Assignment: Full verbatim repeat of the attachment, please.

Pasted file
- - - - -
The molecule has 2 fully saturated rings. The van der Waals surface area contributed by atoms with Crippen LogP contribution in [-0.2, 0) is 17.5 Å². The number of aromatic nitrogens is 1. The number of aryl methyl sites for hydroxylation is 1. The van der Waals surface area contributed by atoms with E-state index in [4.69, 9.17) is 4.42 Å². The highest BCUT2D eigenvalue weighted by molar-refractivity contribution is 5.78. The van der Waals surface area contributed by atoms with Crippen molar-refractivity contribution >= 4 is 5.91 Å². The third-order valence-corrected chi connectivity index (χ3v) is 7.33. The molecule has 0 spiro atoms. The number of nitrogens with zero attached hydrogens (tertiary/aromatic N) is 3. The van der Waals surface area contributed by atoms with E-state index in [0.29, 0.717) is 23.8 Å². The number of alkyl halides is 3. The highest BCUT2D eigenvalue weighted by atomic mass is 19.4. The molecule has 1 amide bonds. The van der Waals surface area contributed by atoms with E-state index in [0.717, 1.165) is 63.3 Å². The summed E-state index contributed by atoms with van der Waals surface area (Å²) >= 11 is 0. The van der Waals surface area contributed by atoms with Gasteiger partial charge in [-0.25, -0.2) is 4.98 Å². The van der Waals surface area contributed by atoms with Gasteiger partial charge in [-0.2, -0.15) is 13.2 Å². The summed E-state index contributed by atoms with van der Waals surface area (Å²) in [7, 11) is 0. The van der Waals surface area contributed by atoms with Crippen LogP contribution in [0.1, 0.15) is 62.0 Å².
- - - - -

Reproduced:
The molecule has 2 fully saturated rings. The van der Waals surface area contributed by atoms with Crippen LogP contribution in [-0.2, 0) is 17.5 Å². The number of aromatic nitrogens is 1. The number of aryl methyl sites for hydroxylation is 1. The van der Waals surface area contributed by atoms with E-state index in [4.69, 9.17) is 4.42 Å². The highest BCUT2D eigenvalue weighted by molar-refractivity contribution is 5.78. The van der Waals surface area contributed by atoms with Crippen molar-refractivity contribution >= 4 is 5.91 Å². The third-order valence-corrected chi connectivity index (χ3v) is 7.33. The molecule has 0 spiro atoms. The number of nitrogens with zero attached hydrogens (tertiary/aromatic N) is 3. The van der Waals surface area contributed by atoms with E-state index in [0.29, 0.717) is 23.8 Å². The number of alkyl halides is 3. The highest BCUT2D eigenvalue weighted by atomic mass is 19.4. The molecule has 1 amide bonds. The van der Waals surface area contributed by atoms with E-state index in [0.717, 1.165) is 63.3 Å². The summed E-state index contributed by atoms with van der Waals surface area (Å²) >= 11 is 0. The van der Waals surface area contributed by atoms with Gasteiger partial charge in [-0.25, -0.2) is 4.98 Å². The van der Waals surface area contributed by atoms with Gasteiger partial charge in [-0.2, -0.15) is 13.2 Å². The summed E-state index contributed by atoms with van der Waals surface area (Å²) in [7, 11) is 0. The van der Waals surface area contributed by atoms with Crippen LogP contribution in [0.1, 0.15) is 62.0 Å².